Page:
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Aug 5, 2018

An explanation of the Norse myth of Ragnarok.

The origin of this saga was that Baldr the Good had a series of ominous dreams; he saw his life threatened. When he told the Aesir about his dreams, they took council and decided to seek a truce for Baldr, protecting him from all dangers. Frigg took oaths that Baldr would not be harmed by fire and water, iron and all kinds of metal, stones, the earth, trees, diseases, animals, birds, poisons, and snakes. When this was done and became known, Baldr and the Aesir took to amusing themselves by having Baldr stand in front of all the others at the assembly while some would shoot at him, some would strike blows, and some would hit him with stones. Whatever was done caused him no injury, and all thought this remarkable.

But when Loki, son of Laufey, saw this, it angered him that Baldr was uninjured. After changing himself into the likeness of a woman, he went to Frigg at Fensalir. Frigg asked this woman if she knew what the Aesir were doing at the assembly. The woman replied
that everyone was shooting at Baldr, yet he suffered no injury.
Then Frigg said, “Neither weapons nor wood will harm Baldr. I have received oaths from all of them.”

Then the woman asked, “Have all things given their oath not to harm Baldr?”

Frigg answered, “A shoot of wood grows to the west of Valhalla. It is called mistletoe, and it seemed too young for me to demand its oath.” Immediately afterwards, the woman disappeared.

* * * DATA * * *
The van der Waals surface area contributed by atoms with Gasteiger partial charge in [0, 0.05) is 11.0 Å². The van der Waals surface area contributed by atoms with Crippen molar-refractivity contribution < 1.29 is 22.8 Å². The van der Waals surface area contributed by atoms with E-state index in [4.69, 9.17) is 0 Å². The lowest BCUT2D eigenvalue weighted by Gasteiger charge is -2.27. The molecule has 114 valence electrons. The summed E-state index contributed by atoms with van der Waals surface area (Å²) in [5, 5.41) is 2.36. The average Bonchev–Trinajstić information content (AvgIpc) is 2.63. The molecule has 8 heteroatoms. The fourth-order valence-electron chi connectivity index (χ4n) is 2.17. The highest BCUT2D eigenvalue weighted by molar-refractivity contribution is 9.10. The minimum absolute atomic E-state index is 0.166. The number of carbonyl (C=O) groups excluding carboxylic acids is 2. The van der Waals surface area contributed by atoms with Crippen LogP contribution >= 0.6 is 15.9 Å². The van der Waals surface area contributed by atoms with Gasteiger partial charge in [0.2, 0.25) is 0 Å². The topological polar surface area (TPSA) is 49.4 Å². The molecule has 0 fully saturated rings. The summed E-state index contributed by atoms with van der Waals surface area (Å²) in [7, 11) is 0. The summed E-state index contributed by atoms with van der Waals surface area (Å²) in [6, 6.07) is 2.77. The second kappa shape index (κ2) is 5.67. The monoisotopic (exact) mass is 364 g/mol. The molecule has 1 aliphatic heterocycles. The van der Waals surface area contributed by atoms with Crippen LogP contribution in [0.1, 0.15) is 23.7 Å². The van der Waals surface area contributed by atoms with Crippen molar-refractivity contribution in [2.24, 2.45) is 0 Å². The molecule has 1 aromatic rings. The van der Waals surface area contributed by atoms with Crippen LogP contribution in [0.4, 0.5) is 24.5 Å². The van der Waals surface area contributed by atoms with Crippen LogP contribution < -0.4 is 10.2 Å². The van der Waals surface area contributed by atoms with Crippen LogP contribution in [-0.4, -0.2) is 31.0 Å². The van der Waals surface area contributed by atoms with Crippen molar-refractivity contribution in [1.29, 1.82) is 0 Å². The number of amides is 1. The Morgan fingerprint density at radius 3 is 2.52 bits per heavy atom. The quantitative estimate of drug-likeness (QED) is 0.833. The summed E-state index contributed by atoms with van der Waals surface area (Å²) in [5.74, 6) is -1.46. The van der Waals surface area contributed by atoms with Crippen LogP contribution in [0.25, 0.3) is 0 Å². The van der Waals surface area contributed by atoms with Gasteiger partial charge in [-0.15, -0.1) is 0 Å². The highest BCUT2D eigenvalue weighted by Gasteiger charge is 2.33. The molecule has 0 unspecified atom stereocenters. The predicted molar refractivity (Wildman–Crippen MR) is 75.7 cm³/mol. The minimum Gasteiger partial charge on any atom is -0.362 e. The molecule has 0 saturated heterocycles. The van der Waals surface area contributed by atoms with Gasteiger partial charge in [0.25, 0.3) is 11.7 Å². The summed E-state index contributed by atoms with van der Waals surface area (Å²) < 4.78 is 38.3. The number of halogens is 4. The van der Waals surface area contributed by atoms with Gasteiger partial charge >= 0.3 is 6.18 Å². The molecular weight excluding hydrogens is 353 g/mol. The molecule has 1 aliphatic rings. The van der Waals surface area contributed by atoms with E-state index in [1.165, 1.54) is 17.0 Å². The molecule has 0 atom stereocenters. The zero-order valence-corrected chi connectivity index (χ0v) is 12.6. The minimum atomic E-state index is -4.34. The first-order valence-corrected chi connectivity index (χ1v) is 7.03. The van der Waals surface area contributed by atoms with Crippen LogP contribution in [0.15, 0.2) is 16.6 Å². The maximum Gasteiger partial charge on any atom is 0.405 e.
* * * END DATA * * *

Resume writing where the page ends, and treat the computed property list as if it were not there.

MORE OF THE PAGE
Loki got hold of the mistletoe. He broke it off and went to the assembly.

Hodr, because he was blind, stood at the edge of the circle of
people. Loki spoke to him, asking: “Why aren’t you shooting
at Baldr?”

Hodr replied, “Because I can’t see where Baldr is, and also I have no weapon.”

Then Loki said, “You should be behaving like the others,
honoring Baldr as they do. I will direct you to where he is
standing. Shoot this twig at him.”

Hodr took the mistletoe and, following Loki’s directions, shot
at Baldr. The shot went right through Baldr, who fell to the
ground dead. This misfortune was the worst that had been worked against the Gods and men. Baldr’s death left the Gods speechless and so weak that they were unable to muster the strength to lift him up in their arms. They all looked at one another, and all were of a single mind against the one who had done the killing.

But no one could take vengeance because the place was deeply revered as a sanctuary. When the Aesir first tried to speak, all they could do was weep, and no one could form words to tell the others of his grief. Odin suffered the most from this misfortune. This was because he understood most clearly how grievous was the loss, and that the death of Baldr was ruin for the Aesir.